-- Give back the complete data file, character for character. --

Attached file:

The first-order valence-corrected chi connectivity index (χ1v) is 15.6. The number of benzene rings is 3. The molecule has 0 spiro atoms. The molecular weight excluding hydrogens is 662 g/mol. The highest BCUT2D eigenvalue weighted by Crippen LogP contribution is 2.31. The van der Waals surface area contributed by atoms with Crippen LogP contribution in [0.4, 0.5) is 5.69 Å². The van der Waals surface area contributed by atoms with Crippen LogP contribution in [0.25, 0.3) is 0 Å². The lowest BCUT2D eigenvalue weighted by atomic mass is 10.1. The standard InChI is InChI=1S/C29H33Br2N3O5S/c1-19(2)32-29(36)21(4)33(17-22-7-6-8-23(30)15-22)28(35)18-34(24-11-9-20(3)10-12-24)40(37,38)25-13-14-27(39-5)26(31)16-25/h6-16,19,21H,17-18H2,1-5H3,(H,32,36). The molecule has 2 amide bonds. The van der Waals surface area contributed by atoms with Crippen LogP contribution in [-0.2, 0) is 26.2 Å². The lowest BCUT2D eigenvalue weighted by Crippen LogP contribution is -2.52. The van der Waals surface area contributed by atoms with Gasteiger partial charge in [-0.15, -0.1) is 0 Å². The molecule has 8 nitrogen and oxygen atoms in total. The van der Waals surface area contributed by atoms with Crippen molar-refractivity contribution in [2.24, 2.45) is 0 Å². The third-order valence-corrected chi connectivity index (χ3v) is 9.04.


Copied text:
The first-order valence-corrected chi connectivity index (χ1v) is 15.6. The number of benzene rings is 3. The molecule has 0 spiro atoms. The molecular weight excluding hydrogens is 662 g/mol. The highest BCUT2D eigenvalue weighted by Crippen LogP contribution is 2.31. The van der Waals surface area contributed by atoms with Crippen LogP contribution in [0.4, 0.5) is 5.69 Å². The van der Waals surface area contributed by atoms with Crippen LogP contribution in [0.25, 0.3) is 0 Å². The lowest BCUT2D eigenvalue weighted by atomic mass is 10.1. The standard InChI is InChI=1S/C29H33Br2N3O5S/c1-19(2)32-29(36)21(4)33(17-22-7-6-8-23(30)15-22)28(35)18-34(24-11-9-20(3)10-12-24)40(37,38)25-13-14-27(39-5)26(31)16-25/h6-16,19,21H,17-18H2,1-5H3,(H,32,36). The molecule has 2 amide bonds. The van der Waals surface area contributed by atoms with Crippen LogP contribution in [-0.2, 0) is 26.2 Å². The lowest BCUT2D eigenvalue weighted by Crippen LogP contribution is -2.52. The van der Waals surface area contributed by atoms with Gasteiger partial charge in [-0.15, -0.1) is 0 Å². The molecule has 8 nitrogen and oxygen atoms in total. The van der Waals surface area contributed by atoms with Crippen molar-refractivity contribution in [2.24, 2.45) is 0 Å². The third-order valence-corrected chi connectivity index (χ3v) is 9.04.